When she was younger, Rosie Webster was reasonably intelligent. However, before she left the show, she had repeatedly Taken A Level In Dumbass and became increasingly vapid and self-absorbed.
The Chew Toy: The luckless Tyrone. His first girlfriend cheated on him with a footballer. His second girlfriend was having an affair with his boss and carrying his boss's baby. She died in a train smash. His third girlfriend battered the crap out of him and walked out with their unborn child.
Before Tyrone there was Curly Watts, another unfavoured bad-luck magnet.
Citizenship Marriage: There was one involving Tina's friend Xin and her then boyfriend Graeme. There have been others before though.
Clingy Jealous Girl: Sophie Webster tended to get extremely jealous and hurt whenever Sian had a laugh with anyone but her.
Continuity Nod: One of the highlights of the show is that it still features regular references and callbacks to older characters and storylines, often from decades ago. Hardly an episode goes by without a nod, whether it be to something two months old or twenty years old.
Frankly, Weatherfield itself, considering the amount of deaths/accidents/general misery present over the years. It's a wonder people still move to the street, considering pretty much every house/building has had multiple deaths in them (including a number of murders). Taken Up to Eleven with the Fiftieth Anniversary special, with a freak tram accident demolishing one end of the street and killing/seriously wounding a number of residents.
Saying that, compared to Walford, Weatherfield is the happiest place on Earth.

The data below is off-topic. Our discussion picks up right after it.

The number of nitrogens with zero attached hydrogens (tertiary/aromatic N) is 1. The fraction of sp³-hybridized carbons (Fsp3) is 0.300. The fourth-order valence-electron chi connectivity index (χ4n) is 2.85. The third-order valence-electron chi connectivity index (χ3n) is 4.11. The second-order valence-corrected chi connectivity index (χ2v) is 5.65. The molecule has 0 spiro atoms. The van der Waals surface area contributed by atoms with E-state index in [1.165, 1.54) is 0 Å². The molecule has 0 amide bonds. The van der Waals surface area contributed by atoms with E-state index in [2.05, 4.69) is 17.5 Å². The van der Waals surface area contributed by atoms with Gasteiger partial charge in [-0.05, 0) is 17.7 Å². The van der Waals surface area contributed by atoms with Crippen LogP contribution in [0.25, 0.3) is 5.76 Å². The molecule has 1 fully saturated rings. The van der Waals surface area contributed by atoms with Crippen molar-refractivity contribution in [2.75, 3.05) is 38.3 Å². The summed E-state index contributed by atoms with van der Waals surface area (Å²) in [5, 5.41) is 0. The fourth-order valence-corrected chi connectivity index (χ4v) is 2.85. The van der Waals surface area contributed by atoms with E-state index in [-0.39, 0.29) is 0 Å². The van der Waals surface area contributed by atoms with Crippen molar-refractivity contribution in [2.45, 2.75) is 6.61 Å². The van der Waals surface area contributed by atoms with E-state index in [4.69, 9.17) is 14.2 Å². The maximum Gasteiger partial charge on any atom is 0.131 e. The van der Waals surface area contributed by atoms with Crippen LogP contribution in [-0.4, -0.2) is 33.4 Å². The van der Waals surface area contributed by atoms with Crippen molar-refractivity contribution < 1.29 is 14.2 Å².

The Danza: Betty Driver as Betty Williams (née Turpin).
Dueling Shows: Eastenders. Although they don't broadcast opposite each other, in the UK you're either a fan of one or the other. Or both.
Easily Forgiven: Averted with Kevin Webster, and his affair with Molly Dobbs. It was several months before his wife Sally forgave him, and even then they didn't get back together. It took over a year for Molly's husband and Kevin's best friend Tyronne to even start rebuilding their friendship.
Enormous Engagement Ring: The hyper-jealous Eileen has seen her fireman boyfriend Paul out with an attractive firewoman from his station. Suspecting he is cheating, Eileen and her dozy friend Julie embarrass themselves — and him — by breaking into the station. Angry and disgruntled, Paul produces a large ornate engagement ring and says this is the reason he was out with his colleague. Her family own a jewellers' store and she was helping him choose a ring. She's the right person to find the best and most beautiful ring, and she also gets a discount on it for him, so it is larger and better than what he might have been able to afford in normal circumstances. Eileen is sick twice over on seeing the ring. One, because it is big and ornate, and visibly so; two, because her insane and irrational jealousy has made him contemplate breaking the whole thing off and taking it back to the shop for a refund.